Recognize a complication: Prevent an anesthetic crisis (Proceedings)

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Recognize a complication: Prevent an anesthetic crisis (Proceedings)

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Apr 01, 2008

Summary

  • Patients at risk for hypotension include old age, hypovolemia, hypoproteinemia, acute or chronic cardiac disease, large abdominal mass, pancreatitis, or sepsis and endotoxemia.
  • Factors associated with potentially life-threatening hypotension during anesthesia include a change in body position, hemorrhage, deep anesthesia, injection of antibiotics and some anesthetics, and anaphylaxis from mast cell tumors.
  • Hypoventilation during anesthesia and hypoxemia during recovery from anesthesia should be anticipated in old patients, and with opioid use, obesity and abdominal distension, thoracic or pulmonary damage.


Heads Up From Preanesthetic Evaluation
Effective management of an anesthetic complication is dependent on early recognition of an abnormality and rapid implementation of a treatment plan. Early recognition is facilitated by a preanesthetic evaluation that identifies potential risk factors and by consistent monitoring during anesthesia and in the recovery period. Treatment is most effective when decisive action is taken as soon as a deviation from normal is noted. Previously constructed plans for different scenarios should be available for interns and technicians to utilize without delay. Emergency drugs should be located in a designated area.

Monitoring The Cardiovascular System

Normal values for systolic/diastolic and (mean) pressures quoted by the Veterinary Blood Pressure Society 2002 for awake healthy animals are for dogs 133/75 (94) mm Hg and for cats 124/85 (98) mm Hg. Whereas the systolic and diastolic pressures vary from publication to publication, mean arterial blood pressure (MAP) values are often 90-100 mm Hg. Hypotension is generally defined as a MAP of less than 65 mm Hg. MAP of 55 is seriously life threatening. Non-invasive method of blood pressure measurement using oscillometry provides a digital display of systolic, diastolic, and mean pressures. The mean pressure usually correlates well with the mean value obtained by direct arterial catheterization. The non-invasive Doppler shifted ultrasound method (Parks, Aloha, Oregon) provides systolic pressure. The diastolic pressure is difficult to hear in some patients. Experiments have shown that in cats and small dogs the first sound heard with the Doppler method is closer to the mean pressure. To improve accuracy of measurement, the width of the cuff used for both methods should be equal to 40% (40-60%) of the circumference of the limb or tail, and the inflatable cuff part should be placed directly on the medial side of the leg (not over a joint) or the ventral side of the tail. Although noninvasive methods of blood pressure measurement are not entirely accurate, these methods accurately predict hypotension 80% of the time. Consequently, a low pressure obtained by such means is an indicator for treatment.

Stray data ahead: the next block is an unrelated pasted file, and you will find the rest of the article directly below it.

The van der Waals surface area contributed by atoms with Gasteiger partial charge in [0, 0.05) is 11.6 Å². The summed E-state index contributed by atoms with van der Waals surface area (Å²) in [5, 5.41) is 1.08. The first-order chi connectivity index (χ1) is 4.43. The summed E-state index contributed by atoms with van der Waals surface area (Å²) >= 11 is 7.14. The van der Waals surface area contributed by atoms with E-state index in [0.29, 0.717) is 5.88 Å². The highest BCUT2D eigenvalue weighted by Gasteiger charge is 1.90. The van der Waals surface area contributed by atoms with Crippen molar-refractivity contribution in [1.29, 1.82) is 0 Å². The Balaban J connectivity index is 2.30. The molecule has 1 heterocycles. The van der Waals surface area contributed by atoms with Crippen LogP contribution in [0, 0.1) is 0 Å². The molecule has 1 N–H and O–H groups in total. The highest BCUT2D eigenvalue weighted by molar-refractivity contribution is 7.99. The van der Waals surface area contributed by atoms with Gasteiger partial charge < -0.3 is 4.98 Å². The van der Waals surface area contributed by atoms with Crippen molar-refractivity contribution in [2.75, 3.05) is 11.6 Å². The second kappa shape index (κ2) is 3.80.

Other measurements of cardiovascular function must be assessed alongside the BP. Heart rate may or may not be useful as hypotension may exist when heart rate is within normal limits, especially during anesthesia, because baroreceptor response is blunted or abolished by anesthetic agents. Capillary refill time (CRT) should be 1 sec and prolonged refill indicates decreased cardiac output. Hypotension can exist with pale or pink mucous membranes. Pink membranes usually indicate vasodilation, and this is frequently the cause of hypotension during anesthesia with isoflurane or sevoflurane. A patient that has a MAP over 64 mm Hg, pink gums and CRT of 1 sec probably has an acceptable cardiac output. Some clinical studies have included cardiac output measurement and generated the conclusion that cardiac output can increase or decrease in response to anesthetic or surgical manipulation but at the same time mean arterial pressure is unchanged. In absence of cardiac output measurement, we must rely on observation of changes in mucous membrane color and CRT with BP measurement to provide sufficient information to assess changes in cardiovascular function. Interpretation of membrane color after medetomidine administration is complicated by vasoconstriction.